Following initial design sprints for Track, this app kicked off with a workshop in Cupertino. The process was able to move quick as we had acquired relevant domain knowledge through the first app, had overlap in product stakeholders, and were building a library of design patterns that would be applicable to this product. The quick ramp up enabled more focus on users and quicker iteration.
The primary screens of the app centers around the delivery loop. A driver needs to be able to see what their current task is, and occasionally get more information or perform an action related to the context. Most of the updates happen automatically, so a timeline keeps a running tally of them while the persistent drawer allowed for easy access to common actions.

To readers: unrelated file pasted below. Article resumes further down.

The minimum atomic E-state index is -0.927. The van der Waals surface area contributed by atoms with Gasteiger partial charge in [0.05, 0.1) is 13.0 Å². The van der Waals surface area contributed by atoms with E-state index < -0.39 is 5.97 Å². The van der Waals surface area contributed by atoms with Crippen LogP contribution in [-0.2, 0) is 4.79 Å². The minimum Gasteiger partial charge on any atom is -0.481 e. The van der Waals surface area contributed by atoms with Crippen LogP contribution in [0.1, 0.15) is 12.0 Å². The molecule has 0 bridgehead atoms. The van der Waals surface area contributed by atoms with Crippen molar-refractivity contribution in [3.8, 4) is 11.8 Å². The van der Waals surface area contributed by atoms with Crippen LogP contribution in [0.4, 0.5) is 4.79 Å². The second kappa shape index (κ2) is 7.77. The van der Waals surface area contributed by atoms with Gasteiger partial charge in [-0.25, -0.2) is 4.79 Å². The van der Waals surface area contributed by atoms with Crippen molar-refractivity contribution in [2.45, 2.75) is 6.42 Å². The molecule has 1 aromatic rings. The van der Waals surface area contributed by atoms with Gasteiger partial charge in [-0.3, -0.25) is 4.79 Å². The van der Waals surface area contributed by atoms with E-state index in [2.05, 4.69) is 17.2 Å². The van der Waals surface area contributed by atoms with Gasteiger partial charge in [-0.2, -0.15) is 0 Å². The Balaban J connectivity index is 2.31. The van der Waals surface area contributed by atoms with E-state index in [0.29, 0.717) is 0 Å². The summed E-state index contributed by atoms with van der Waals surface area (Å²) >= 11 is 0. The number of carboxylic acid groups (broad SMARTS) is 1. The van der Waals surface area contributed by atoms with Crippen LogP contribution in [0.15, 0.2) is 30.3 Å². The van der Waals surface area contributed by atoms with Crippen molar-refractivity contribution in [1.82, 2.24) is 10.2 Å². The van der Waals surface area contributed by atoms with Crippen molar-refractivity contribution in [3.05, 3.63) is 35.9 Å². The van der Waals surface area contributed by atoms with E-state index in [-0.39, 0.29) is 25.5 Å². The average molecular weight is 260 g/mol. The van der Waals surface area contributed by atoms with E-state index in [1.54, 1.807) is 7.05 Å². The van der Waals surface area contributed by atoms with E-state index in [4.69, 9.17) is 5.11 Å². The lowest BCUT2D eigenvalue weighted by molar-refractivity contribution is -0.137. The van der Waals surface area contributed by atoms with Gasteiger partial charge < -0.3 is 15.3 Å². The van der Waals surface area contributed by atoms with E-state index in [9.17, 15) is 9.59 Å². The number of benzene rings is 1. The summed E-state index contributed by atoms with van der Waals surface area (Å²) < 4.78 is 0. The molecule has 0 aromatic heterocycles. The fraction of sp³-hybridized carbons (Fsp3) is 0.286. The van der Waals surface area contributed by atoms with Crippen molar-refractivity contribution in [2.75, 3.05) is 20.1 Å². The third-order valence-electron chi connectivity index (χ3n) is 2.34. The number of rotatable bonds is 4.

Field gained information lost between drivers was a huge problem, particularly on large jobs with fluidly staffed crews. While radios still do heavy lifting for ad hoc communication, the jobsite screens give context and the ability to share important info. Drivers could add in details about deliveries in unmapped areas, give safety warnings, or note a gate code.
From pre and post trip vehicle inspections, to delivery tickets, to driver and vehicle logs, and shift tracking; drivers had a lot of paperwork to do and keep track of. The app focussed on minimize the manual recording where possible and let drivers avoid being out of compliance